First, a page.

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A Pilot Program to Reduce Distress During Blood Draws in Children with Autism Spectrum Disorders

Thursday, 2 May 2013: 14:00-18:00
Banquet Hall (Kursaal Centre)
J. S. Russo and C. A. Cowan, Seattle Children's Hospital Autism Center, Seattle, WA
Background: Blood draws for children with autism are very difficult. They can be so anxiety producing for the families of children with autism that they simply don't have them done for fear of what might happen. Many families have had prior experiences in the lab that they describe as negative, such as procedures requiring restraint or lasting for an extraordinary amount of time. The goal of this quality improvement project was to remove the barriers to children moving in and out of the lab quickly, and avoiding further negative associations with the lab.


  • Eliminate wait times wherever possible
  • Prepare the families
  • Have staff present who are familiar with autism
  • Have a coping plan for each kid coming to the clinic that day

Methods: After children were identified as needing a blood draw, each family was contacted by a Child Life Specialist to discuss prior lab experiences. A coping plan for that child was prepared and written down. The plans focused on distractors that would be helpful in the phlebotomy room. Families were scheduled to come to the lab, on a Saturday, at 30-minute intervals, to avoid waiting. Staff present on the day of the clinic included Autism Center staff (including at least one nurse), a Child Life Specialist, and a dedicated phlebotomist for the QI project lab. Families were met and escorted directly to the phlebotomy room. Phlebotomist confirmed identification with the family, and blood draw was performed. Cycle times were recorded and each family was contacted for a follow-up phone interview.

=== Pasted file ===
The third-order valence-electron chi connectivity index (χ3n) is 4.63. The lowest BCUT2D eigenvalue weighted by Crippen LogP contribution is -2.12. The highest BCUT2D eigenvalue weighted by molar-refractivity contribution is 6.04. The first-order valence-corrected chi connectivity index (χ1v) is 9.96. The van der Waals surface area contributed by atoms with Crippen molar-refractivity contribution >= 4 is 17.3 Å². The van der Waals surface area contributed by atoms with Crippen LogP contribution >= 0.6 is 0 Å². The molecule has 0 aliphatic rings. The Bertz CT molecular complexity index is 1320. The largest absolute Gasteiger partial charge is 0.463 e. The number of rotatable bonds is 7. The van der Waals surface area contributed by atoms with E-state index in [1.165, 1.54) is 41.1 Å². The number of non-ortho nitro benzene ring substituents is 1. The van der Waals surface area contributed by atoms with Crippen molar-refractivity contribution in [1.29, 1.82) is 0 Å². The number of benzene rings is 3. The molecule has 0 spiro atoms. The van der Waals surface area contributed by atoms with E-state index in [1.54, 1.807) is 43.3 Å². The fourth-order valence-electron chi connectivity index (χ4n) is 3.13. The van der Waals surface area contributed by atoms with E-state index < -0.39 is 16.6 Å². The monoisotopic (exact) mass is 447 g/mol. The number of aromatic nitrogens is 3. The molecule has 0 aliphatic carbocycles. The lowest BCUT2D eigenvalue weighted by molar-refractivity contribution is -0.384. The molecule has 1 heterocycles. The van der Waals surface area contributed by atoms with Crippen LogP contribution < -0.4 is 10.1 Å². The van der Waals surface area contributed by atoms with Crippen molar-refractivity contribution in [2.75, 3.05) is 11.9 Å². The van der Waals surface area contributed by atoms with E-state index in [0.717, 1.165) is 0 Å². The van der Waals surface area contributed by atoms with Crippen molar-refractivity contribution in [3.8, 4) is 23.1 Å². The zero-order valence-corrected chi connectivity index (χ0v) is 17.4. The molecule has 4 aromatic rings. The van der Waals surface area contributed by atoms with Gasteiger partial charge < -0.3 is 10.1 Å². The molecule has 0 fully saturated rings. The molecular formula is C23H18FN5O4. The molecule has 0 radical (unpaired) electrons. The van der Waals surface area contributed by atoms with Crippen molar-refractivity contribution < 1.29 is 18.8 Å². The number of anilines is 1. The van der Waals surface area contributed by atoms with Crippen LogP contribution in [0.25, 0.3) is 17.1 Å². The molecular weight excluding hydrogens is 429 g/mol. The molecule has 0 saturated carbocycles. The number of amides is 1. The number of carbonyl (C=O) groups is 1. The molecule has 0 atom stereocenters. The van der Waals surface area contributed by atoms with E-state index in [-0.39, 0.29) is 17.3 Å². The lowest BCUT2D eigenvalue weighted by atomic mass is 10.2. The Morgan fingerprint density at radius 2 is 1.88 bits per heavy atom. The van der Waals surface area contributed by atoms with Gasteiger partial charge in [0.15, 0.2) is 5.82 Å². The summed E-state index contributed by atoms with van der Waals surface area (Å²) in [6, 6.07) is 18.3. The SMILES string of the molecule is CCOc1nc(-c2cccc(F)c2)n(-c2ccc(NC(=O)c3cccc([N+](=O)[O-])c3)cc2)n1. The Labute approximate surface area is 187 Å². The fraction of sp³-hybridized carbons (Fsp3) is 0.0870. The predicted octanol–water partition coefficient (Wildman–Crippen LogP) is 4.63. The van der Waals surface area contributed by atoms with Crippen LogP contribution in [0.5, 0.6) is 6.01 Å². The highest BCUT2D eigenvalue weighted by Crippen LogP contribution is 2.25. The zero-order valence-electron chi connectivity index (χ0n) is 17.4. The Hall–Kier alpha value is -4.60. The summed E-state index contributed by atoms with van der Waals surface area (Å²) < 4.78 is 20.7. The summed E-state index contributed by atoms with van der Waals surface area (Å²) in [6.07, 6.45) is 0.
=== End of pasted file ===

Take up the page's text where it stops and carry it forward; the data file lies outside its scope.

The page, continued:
Results: Over the course of three different dates, 19 kids were scheduled in the pilot sessions. Time for the draws, from meeting at the door to leaving the phlebotomy room ranged from approximately 2 minutes to just over 6 minutes, excluding the family that took 29 minutes whose blood draw was unsuccessful. Parental feedback noted significant satisfaction with cycle time, presence of staff familiar with autism, prior preparation including coping plans and materials on hand such as preferred video. Choosing a Saturday during less busy laboratory hours allowed both parents to attend or one parent could be home with siblings.

Conclusions: The three pilot sessions were a considerable success. These strategies demonstrate to parents and hospital staff that children affected by autism can successfully undergo painful procedures with minimal trauma and restraint. Preparation of staff and families are key components, which can be replicated in other settings such as immunization clinics, radiology procedures, emergency room visits and surgical/medical hospitalizations.


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